Thursday, February 7, 2013


Continuing the analysis of the CBC report "Iran is really on the nuclear brink", I would like to consider the headline which was used.

Headlines play a very powerful role in printed or online journalism, and the CBC editors must know this very well. Headlines are "relevance optimizers" and strongly influence what is most likely to be remembered by readers. Also many readers may skim all the headlines on a page, but only read the text of articles which particularly interest them. So CBC online could expect that all its readers would see and possibly internalize the false information that Iran is on the nuclear brink without reading any further. The fact that CBC chose this headline indicates that they strongly desired their readers to remember and internalize this notion (that is not supported by any facts) that Iran was on the brink of acquiring a nuclear weapon.

If the purpose was just to attract readers to an article on Iran, a much more honest headline could have been used, such as "Growing Concern about Iran's Nuclear Development". By placing the lie in the headline it was guaranteed to have the maximum propaganda effect.

Regarding propaganda, a well-established principle of successful persuasion is repetition. Things become increasingly believable the more often they are read or heard. CBC online has the practice of listing "Related Articles" in sidebars to its articles. Over the following four months after "Iran is Really on the Nuclear Brink" was published, virtually every CBC article about Iran listed this headline under its Related Articles. This meant that this false information was highlighted and repeated dozens of times over several months in true propaganda fashion. Indeed as late as last month, January 2013, this headline was listed under "Related articles" accompanying articles on Iran.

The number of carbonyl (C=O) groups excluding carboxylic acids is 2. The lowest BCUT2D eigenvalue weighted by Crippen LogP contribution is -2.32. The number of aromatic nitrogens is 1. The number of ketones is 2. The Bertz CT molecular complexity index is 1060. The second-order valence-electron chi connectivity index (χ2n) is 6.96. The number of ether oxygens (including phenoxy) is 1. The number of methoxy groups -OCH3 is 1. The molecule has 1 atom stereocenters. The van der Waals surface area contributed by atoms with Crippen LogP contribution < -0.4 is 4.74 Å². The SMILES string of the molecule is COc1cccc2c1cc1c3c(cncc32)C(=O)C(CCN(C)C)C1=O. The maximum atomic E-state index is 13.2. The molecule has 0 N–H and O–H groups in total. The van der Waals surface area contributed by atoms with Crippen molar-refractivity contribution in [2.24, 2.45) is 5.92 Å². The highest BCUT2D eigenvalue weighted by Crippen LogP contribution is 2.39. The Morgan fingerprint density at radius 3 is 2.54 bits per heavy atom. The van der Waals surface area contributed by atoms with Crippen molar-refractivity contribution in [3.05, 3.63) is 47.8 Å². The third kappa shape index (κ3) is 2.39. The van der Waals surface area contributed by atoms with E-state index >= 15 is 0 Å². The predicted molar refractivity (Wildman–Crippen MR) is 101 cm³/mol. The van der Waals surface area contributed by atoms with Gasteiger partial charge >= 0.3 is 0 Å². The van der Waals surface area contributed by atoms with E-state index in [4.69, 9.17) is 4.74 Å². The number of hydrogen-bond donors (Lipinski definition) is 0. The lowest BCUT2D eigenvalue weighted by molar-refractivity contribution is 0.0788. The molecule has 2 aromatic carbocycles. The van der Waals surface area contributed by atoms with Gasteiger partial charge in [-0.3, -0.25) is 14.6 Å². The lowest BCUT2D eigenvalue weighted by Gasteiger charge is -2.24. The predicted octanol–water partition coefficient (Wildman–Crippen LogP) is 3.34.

It is also interesting to note the use of the word "really" in the headline. This is not a particularly sophisticated word, and would not normally be found in a headline. However its use does reveal a desire to convince. Really! Believe me – it is really true! Again one might ask why CBC is so keen to convince, and is not satisfied just to inform.

I might add that immediately after the article came out I filed a personal complaint with the CBC Ombudsman about this article. Unfortunately my claim was rejected by both CBC and the Ombudsmnan, both claiming that whether or not the IAEA report stated that Iran was on the brink was a matter of interpretation. I invite any reader of this blog to read the IAEA report for him/herself and see if there is any possible wording that can be interpreted as CBC claims to have interpreted it.

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